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I got a git repo current I'm the only one using it. I want to take all files and folder under root folder and put it in a new folder for example:

current root desc

main ->

new root

main ->

How can I do it in git on windows without losing my history?

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This answer shows you how to see history before rename/move. – koodimyyra May 31 '12 at 6:18
just do git add -A . after you have moved folder/files. Make sure you don't do any edits. – IsmailS Aug 21 '14 at 15:09
Similar question… – Michael Freidgeim Jan 25 at 21:14
up vote 15 down vote accepted


Go ahead: move your files and directories around. Just make sure you don't make any edits to files in the same commit as your directory restructuring.

Why It Works

Git is a content tracker, not a file tracker. If you move/rename files, but make no other changes to the content of those files, then Git just rewrites the tree objects. The file blobs are not changed by directory operations; directory location information is stored separately in tree objects.

Actual rename detection is handled by diffing the blobs and trees, and looking for a configurable percentage of similarity between files. This means that Git doesn't really store moves or renames directly; it computes them from differences between commits.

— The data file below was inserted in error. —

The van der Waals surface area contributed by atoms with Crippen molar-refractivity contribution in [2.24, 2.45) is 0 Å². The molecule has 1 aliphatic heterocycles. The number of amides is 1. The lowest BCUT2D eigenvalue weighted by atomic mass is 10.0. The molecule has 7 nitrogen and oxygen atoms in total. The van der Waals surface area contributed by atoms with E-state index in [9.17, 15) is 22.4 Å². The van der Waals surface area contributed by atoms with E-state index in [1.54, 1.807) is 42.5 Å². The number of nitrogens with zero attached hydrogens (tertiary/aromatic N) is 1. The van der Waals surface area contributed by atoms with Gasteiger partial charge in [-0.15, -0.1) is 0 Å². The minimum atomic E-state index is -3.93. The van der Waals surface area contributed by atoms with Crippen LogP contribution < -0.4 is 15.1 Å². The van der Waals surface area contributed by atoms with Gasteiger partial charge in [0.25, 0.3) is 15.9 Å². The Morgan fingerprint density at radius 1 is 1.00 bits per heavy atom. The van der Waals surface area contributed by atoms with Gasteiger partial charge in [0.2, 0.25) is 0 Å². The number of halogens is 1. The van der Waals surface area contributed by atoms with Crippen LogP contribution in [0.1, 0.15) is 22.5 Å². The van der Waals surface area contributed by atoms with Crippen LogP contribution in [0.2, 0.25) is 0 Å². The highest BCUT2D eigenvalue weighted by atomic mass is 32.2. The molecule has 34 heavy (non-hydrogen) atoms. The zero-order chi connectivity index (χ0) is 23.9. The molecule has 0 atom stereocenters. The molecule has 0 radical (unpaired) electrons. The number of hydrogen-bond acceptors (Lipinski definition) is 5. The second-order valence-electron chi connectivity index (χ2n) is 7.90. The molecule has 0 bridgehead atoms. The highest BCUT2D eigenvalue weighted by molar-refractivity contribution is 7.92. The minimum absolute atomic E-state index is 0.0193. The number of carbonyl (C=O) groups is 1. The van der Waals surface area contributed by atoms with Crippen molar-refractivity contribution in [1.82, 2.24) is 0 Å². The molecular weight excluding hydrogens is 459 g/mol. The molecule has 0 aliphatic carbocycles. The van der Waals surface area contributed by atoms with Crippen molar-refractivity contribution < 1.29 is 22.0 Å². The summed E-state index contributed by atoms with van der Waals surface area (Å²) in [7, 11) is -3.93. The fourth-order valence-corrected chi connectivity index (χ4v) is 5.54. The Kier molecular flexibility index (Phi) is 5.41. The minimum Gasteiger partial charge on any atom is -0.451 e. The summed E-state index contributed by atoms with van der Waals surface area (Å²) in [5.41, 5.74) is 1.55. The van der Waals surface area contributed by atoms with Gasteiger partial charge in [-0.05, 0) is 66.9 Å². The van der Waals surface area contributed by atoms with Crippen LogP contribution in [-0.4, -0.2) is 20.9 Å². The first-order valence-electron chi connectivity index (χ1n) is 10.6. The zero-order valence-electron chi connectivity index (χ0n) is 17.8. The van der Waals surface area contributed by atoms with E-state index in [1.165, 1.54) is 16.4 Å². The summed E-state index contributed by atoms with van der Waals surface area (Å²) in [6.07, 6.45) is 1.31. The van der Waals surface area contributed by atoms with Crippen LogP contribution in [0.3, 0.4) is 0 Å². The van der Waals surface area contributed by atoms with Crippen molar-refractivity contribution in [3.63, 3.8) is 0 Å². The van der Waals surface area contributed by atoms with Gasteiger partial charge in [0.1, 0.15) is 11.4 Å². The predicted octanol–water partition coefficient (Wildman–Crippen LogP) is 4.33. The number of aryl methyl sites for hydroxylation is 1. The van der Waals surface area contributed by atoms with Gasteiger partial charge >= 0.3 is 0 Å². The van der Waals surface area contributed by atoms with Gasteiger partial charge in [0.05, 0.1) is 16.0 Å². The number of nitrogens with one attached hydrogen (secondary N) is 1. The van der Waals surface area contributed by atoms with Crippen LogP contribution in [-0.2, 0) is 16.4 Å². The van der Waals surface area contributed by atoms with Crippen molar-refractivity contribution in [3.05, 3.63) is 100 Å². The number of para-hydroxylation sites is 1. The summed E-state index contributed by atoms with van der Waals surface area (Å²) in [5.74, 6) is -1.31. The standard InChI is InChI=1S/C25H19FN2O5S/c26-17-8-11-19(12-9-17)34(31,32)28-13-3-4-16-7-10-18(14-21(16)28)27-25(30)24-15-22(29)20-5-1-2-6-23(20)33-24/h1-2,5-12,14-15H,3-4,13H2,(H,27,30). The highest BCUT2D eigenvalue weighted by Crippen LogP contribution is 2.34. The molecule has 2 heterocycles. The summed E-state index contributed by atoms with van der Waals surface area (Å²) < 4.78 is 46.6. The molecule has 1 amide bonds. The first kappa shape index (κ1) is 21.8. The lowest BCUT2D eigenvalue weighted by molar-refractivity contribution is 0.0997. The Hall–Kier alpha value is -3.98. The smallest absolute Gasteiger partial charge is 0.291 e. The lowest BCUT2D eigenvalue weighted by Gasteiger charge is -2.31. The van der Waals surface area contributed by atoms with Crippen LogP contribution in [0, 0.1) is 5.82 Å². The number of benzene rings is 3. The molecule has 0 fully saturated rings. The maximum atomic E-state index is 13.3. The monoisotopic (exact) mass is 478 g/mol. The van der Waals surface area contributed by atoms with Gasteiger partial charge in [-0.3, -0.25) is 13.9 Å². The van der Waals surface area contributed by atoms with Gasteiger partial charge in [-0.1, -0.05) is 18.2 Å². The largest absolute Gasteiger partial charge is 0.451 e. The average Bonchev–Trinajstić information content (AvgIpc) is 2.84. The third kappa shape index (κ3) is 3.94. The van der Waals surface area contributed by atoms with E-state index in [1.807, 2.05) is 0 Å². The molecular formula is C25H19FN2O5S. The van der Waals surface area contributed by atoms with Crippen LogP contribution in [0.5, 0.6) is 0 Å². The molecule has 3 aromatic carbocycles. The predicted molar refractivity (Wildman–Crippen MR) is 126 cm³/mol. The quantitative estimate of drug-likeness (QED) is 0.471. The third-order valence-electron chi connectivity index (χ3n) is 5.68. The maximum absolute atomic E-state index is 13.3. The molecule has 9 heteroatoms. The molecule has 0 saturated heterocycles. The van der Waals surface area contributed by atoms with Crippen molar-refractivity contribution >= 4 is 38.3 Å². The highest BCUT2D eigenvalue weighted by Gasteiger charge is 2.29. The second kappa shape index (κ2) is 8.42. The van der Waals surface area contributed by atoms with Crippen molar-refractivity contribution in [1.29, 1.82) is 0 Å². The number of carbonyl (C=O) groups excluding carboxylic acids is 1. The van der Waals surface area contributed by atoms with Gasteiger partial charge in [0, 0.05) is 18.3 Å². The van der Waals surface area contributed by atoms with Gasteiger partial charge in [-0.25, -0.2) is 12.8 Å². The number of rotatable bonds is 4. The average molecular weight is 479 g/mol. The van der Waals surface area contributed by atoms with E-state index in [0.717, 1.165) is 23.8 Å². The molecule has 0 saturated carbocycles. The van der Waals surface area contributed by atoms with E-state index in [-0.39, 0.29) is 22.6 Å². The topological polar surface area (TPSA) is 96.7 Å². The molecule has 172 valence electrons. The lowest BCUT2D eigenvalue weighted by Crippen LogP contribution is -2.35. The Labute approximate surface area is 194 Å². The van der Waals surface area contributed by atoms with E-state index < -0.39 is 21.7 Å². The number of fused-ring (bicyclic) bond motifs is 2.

The upshot of all this is that your history is not tied to a particular filename or directory structure. This works really well for most use cases, but stands in contrast to systems like Bazaar that track renames as first-class operations.

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When renaming a parent, I lose the history on the child files? – Cian Jul 29 '14 at 13:57
@Cian You either didn't understand the answer, are doing something wrong, or have an unusual edge case. You should open a new question with as much detail and supporting evidence as you can provide. – CodeGnome Jul 29 '14 at 14:08
I may have a strange case, or have misunderstood - I'll take a look in more detail and post a Q. Cheers – Cian Jul 29 '14 at 15:10

You can just move the files and Git will (or should) notice that the move has happened. It will keep the history.

If it doesn't notice the move for some reason you could try using the --find-copies-harder option.

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This answer is correct. Git can help you a bit if you do mkdir app1 && git mv src res app1 && git commit. Assuming you actually have some files in both src and res (if not, git ignores the empty dirs). – Adam Monsen May 31 '12 at 6:17

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